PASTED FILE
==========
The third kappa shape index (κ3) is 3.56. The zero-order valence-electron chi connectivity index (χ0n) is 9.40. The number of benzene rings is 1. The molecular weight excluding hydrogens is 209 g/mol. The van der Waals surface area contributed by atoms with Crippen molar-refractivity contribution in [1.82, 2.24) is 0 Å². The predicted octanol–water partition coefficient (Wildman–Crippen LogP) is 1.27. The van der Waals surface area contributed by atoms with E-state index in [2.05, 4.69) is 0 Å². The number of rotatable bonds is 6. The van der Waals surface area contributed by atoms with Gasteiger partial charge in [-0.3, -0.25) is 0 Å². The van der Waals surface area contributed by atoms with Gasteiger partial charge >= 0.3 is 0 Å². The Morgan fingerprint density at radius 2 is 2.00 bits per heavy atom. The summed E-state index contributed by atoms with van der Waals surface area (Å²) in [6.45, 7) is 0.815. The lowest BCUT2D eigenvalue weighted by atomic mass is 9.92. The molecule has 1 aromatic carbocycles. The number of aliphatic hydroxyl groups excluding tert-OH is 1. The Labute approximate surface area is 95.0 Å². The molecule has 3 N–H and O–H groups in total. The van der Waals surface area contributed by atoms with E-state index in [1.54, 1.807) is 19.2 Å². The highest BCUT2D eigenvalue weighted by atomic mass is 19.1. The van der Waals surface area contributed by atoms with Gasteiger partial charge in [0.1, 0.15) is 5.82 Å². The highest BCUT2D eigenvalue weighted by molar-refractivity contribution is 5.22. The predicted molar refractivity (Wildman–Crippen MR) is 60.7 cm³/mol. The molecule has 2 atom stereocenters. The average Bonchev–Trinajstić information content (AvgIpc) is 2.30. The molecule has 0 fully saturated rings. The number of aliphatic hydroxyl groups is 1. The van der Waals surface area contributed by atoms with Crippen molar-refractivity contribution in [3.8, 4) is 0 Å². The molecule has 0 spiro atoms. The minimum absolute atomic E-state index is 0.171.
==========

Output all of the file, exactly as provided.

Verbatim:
The third kappa shape index (κ3) is 3.56. The zero-order valence-electron chi connectivity index (χ0n) is 9.40. The number of benzene rings is 1. The molecular weight excluding hydrogens is 209 g/mol. The van der Waals surface area contributed by atoms with Crippen molar-refractivity contribution in [1.82, 2.24) is 0 Å². The predicted octanol–water partition coefficient (Wildman–Crippen LogP) is 1.27. The van der Waals surface area contributed by atoms with E-state index in [2.05, 4.69) is 0 Å². The number of rotatable bonds is 6. The van der Waals surface area contributed by atoms with Gasteiger partial charge in [-0.3, -0.25) is 0 Å². The van der Waals surface area contributed by atoms with Gasteiger partial charge >= 0.3 is 0 Å². The Morgan fingerprint density at radius 2 is 2.00 bits per heavy atom. The summed E-state index contributed by atoms with van der Waals surface area (Å²) in [6.45, 7) is 0.815. The lowest BCUT2D eigenvalue weighted by atomic mass is 9.92. The molecule has 1 aromatic carbocycles. The number of aliphatic hydroxyl groups excluding tert-OH is 1. The Labute approximate surface area is 95.0 Å². The molecule has 3 N–H and O–H groups in total. The van der Waals surface area contributed by atoms with E-state index in [1.54, 1.807) is 19.2 Å². The highest BCUT2D eigenvalue weighted by atomic mass is 19.1. The van der Waals surface area contributed by atoms with Gasteiger partial charge in [0.1, 0.15) is 5.82 Å². The highest BCUT2D eigenvalue weighted by molar-refractivity contribution is 5.22. The predicted molar refractivity (Wildman–Crippen MR) is 60.7 cm³/mol. The molecule has 2 atom stereocenters. The average Bonchev–Trinajstić information content (AvgIpc) is 2.30. The molecule has 0 fully saturated rings. The number of aliphatic hydroxyl groups is 1. The van der Waals surface area contributed by atoms with Crippen molar-refractivity contribution in [3.8, 4) is 0 Å². The molecule has 0 spiro atoms. The minimum absolute atomic E-state index is 0.171.